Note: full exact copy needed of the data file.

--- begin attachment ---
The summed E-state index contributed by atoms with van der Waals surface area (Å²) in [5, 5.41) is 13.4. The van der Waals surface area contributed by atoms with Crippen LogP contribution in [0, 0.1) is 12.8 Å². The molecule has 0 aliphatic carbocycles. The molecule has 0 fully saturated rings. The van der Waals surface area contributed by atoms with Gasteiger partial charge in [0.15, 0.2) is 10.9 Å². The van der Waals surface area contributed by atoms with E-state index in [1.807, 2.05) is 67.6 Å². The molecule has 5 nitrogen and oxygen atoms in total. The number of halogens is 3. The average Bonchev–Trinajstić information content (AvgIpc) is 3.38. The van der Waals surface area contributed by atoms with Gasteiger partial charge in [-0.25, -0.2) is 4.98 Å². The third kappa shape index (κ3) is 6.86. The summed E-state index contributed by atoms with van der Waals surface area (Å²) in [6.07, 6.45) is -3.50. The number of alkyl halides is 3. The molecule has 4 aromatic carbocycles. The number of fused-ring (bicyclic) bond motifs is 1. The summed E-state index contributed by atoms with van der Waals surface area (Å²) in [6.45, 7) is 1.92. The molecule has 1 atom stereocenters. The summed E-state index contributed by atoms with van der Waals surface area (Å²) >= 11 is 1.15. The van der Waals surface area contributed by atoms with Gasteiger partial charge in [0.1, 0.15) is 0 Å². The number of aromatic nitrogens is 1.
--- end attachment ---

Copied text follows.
The summed E-state index contributed by atoms with van der Waals surface area (Å²) in [5, 5.41) is 13.4. The van der Waals surface area contributed by atoms with Crippen LogP contribution in [0, 0.1) is 12.8 Å². The molecule has 0 aliphatic carbocycles. The molecule has 0 fully saturated rings. The van der Waals surface area contributed by atoms with Gasteiger partial charge in [0.15, 0.2) is 10.9 Å². The van der Waals surface area contributed by atoms with E-state index in [1.807, 2.05) is 67.6 Å². The molecule has 5 nitrogen and oxygen atoms in total. The number of halogens is 3. The average Bonchev–Trinajstić information content (AvgIpc) is 3.38. The van der Waals surface area contributed by atoms with Gasteiger partial charge in [-0.25, -0.2) is 4.98 Å². The third kappa shape index (κ3) is 6.86. The summed E-state index contributed by atoms with van der Waals surface area (Å²) in [6.07, 6.45) is -3.50. The number of alkyl halides is 3. The molecule has 4 aromatic carbocycles. The number of fused-ring (bicyclic) bond motifs is 1. The summed E-state index contributed by atoms with van der Waals surface area (Å²) in [6.45, 7) is 1.92. The molecule has 1 atom stereocenters. The summed E-state index contributed by atoms with van der Waals surface area (Å²) >= 11 is 1.15. The van der Waals surface area contributed by atoms with Gasteiger partial charge in [0.1, 0.15) is 0 Å². The number of aromatic nitrogens is 1.